Sep 25 2008, 12:51 PM
Just spent the morning repairing my son's semi hard (styrofoam) cello case. He too is travelling abroad with his cello soon and seeing the violin case topic & realising his case isn't going to last forever wondered what the recommended cello cases are and what I should look for when buying one?
This trip will be by plane and bus (the cello has a seat on the plane, but I'm not sure if his styrofoam case might be too wide even for a plane seat?), but if I'm getting a new case it will need to be good enough to cope with the rigours of being hefted around school, in & out of cars, buses, planes and around airports; provide good protection and last a long time!
Are hiscox good for cellos too - any other recomendations?
Sep 25 2008, 04:42 PM
Hiscox cello cases are very good and strong - up to pretty much anything except perhaps the full airport baggage handling and airplane hold experience. Cello cases can be very expensive but Hiscox are good value. I bought my daughter the most basic model (about Â£175 I think) and the only thing I would change with hindsight would be to get one which would hold two bows rather than just one.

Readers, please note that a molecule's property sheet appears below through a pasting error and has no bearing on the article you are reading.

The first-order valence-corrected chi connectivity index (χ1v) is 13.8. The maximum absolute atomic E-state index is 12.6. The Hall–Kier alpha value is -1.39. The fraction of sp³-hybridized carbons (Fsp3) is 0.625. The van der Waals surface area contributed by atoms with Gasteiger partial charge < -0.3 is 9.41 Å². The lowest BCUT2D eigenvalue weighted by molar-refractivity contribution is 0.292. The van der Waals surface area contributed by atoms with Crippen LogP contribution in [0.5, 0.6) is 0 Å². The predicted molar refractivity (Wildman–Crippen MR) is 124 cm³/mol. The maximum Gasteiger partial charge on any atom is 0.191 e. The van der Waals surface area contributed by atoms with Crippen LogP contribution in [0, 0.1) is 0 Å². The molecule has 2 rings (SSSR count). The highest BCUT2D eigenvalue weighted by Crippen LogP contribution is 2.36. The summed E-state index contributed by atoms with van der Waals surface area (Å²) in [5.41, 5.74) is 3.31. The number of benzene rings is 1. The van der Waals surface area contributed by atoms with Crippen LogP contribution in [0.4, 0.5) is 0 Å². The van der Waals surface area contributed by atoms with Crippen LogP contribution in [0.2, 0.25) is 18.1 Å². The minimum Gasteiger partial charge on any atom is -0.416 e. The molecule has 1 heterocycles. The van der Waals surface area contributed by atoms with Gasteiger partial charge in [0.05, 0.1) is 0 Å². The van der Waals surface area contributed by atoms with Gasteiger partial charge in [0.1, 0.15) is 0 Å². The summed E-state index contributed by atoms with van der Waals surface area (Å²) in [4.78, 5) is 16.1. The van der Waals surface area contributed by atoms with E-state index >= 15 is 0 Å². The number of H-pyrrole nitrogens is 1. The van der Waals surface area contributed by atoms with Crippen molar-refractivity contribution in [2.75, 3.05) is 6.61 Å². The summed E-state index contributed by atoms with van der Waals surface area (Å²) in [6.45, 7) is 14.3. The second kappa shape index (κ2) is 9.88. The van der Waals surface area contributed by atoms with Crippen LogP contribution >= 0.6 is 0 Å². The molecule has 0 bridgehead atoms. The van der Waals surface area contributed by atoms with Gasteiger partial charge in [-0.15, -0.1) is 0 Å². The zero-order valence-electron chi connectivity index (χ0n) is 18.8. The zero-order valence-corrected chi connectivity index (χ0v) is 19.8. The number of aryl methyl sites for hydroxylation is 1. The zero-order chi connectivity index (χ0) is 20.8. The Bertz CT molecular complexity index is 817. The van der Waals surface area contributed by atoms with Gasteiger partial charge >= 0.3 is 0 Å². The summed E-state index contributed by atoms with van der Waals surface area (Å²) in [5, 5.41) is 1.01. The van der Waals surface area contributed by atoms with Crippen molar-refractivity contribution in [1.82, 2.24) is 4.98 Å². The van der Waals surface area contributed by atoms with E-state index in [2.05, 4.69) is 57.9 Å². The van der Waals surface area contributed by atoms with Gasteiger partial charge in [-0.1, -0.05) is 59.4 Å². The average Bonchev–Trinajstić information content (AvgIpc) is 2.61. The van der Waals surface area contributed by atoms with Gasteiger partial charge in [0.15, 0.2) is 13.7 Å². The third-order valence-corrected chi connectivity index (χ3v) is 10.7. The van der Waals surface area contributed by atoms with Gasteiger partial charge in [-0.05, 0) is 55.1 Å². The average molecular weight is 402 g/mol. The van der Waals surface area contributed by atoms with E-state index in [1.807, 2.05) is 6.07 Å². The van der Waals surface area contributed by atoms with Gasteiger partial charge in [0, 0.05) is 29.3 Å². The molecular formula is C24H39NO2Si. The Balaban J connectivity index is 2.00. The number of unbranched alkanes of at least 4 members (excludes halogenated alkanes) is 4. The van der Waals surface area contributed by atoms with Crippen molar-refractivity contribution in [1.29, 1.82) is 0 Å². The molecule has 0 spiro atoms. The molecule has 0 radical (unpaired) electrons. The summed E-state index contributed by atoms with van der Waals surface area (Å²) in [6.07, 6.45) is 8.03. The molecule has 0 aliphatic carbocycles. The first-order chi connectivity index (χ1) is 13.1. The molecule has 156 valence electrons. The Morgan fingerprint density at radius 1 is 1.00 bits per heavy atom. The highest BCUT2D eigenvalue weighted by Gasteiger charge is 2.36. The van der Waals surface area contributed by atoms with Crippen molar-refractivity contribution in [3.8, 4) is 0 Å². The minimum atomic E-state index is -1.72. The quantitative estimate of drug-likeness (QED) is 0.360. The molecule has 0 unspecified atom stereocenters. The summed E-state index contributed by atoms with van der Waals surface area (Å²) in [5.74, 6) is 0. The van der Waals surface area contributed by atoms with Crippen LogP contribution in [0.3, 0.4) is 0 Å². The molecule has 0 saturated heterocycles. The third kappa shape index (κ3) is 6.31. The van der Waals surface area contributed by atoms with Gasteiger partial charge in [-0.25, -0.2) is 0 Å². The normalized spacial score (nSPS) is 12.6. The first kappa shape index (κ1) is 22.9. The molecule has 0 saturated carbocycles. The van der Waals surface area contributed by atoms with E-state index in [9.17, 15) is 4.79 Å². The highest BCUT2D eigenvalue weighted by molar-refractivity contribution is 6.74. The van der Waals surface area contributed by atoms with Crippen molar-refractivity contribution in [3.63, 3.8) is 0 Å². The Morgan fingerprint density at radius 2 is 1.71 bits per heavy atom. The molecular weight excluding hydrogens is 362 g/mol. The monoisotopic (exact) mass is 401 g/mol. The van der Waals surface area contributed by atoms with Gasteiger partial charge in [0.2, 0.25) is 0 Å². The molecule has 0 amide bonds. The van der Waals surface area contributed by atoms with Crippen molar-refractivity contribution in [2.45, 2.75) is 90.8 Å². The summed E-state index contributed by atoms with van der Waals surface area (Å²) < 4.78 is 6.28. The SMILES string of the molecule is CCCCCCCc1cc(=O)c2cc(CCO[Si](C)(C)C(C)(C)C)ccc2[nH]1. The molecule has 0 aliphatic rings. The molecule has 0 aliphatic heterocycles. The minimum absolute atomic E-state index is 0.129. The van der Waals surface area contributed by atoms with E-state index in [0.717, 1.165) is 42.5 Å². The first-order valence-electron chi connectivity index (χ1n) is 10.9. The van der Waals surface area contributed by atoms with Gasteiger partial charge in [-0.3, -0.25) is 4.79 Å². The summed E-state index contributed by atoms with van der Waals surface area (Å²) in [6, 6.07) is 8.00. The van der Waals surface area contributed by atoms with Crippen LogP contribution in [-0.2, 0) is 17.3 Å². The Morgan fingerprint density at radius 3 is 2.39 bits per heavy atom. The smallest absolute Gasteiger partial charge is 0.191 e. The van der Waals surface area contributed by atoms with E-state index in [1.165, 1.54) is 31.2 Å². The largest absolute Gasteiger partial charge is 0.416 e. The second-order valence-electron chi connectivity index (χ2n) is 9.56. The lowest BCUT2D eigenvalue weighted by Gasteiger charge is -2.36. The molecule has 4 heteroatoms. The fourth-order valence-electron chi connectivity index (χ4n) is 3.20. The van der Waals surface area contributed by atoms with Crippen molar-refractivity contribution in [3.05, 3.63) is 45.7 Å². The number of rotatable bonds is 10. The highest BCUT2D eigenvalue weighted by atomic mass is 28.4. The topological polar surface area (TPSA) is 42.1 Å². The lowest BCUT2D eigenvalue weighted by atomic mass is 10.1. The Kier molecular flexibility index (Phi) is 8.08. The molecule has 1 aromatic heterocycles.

Only slightly weak area is the clips. They work very well if used properly but you need to close the case properly then do the clips up, rather than use a clip as a lever to close the case the last inch. If you get something like a strap caught stopping it close the clip can fairly easily bend slightly then will not stay closed. Daughter has done this to one clip on hers but the case still works very well with one damaged.
Sep 26 2008, 06:29 AM
My son has a Bam case too. It's not too heavy and nor is it too bulky and protects the cello well.
Sep 29 2008, 01:14 PM
Bam cases are very good and I would recommend them. Hiscox, no thanks, unless you want a permanent back/shoulder problem - they are horrendously heavy and very bulky too! I will also second the fact that the clips on them aren't particularly reliable either.
Given that cellists are prone to back problems anyway, the best option is a hard case that's manageable in size and weight by the cellist carrying it. Be guided by physique.
Be wary of cases with wheels. On face value they seem an ideal option, but trundling your case on those hard tiny wheels over our appalling road and pavement surfaces could well rattle your cello to bits in the end.
Sep 29 2008, 09:19 PM
See my post on the Beginner Cellists thread - post 9.
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